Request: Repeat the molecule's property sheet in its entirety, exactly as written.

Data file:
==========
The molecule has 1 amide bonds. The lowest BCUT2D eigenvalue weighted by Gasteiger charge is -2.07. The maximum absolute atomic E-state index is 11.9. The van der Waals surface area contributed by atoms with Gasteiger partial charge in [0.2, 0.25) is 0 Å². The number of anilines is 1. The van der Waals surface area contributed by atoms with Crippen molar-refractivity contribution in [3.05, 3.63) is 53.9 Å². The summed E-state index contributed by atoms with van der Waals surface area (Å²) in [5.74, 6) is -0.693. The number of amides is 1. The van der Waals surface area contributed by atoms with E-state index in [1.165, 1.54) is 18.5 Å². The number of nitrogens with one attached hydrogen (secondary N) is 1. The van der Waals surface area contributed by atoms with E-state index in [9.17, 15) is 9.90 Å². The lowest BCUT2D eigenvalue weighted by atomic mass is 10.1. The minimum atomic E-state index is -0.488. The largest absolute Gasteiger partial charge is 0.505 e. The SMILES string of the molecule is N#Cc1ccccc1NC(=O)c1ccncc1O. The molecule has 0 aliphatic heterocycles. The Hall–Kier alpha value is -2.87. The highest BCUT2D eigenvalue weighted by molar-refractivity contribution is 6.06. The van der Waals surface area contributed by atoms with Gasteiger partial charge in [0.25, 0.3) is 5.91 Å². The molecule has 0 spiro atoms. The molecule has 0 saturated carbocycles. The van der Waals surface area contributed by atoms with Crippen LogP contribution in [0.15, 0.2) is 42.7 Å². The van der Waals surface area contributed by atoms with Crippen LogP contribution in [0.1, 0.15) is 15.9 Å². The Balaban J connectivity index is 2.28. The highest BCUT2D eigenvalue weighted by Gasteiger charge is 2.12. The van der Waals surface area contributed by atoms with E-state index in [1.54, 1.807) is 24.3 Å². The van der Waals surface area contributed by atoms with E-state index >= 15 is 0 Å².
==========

The molecule has 1 amide bonds. The lowest BCUT2D eigenvalue weighted by Gasteiger charge is -2.07. The maximum absolute atomic E-state index is 11.9. The van der Waals surface area contributed by atoms with Gasteiger partial charge in [0.2, 0.25) is 0 Å². The number of anilines is 1. The van der Waals surface area contributed by atoms with Crippen molar-refractivity contribution in [3.05, 3.63) is 53.9 Å². The summed E-state index contributed by atoms with van der Waals surface area (Å²) in [5.74, 6) is -0.693. The number of amides is 1. The van der Waals surface area contributed by atoms with E-state index in [1.165, 1.54) is 18.5 Å². The number of nitrogens with one attached hydrogen (secondary N) is 1. The van der Waals surface area contributed by atoms with E-state index in [9.17, 15) is 9.90 Å². The lowest BCUT2D eigenvalue weighted by atomic mass is 10.1. The minimum atomic E-state index is -0.488. The largest absolute Gasteiger partial charge is 0.505 e. The SMILES string of the molecule is N#Cc1ccccc1NC(=O)c1ccncc1O. The molecule has 0 aliphatic heterocycles. The Hall–Kier alpha value is -2.87. The highest BCUT2D eigenvalue weighted by molar-refractivity contribution is 6.06. The van der Waals surface area contributed by atoms with Gasteiger partial charge in [0.25, 0.3) is 5.91 Å². The molecule has 0 spiro atoms. The molecule has 0 saturated carbocycles. The van der Waals surface area contributed by atoms with Crippen LogP contribution in [0.15, 0.2) is 42.7 Å². The van der Waals surface area contributed by atoms with Crippen LogP contribution in [0.1, 0.15) is 15.9 Å². The Balaban J connectivity index is 2.28. The highest BCUT2D eigenvalue weighted by Gasteiger charge is 2.12. The van der Waals surface area contributed by atoms with E-state index in [1.54, 1.807) is 24.3 Å². The van der Waals surface area contributed by atoms with E-state index >= 15 is 0 Å².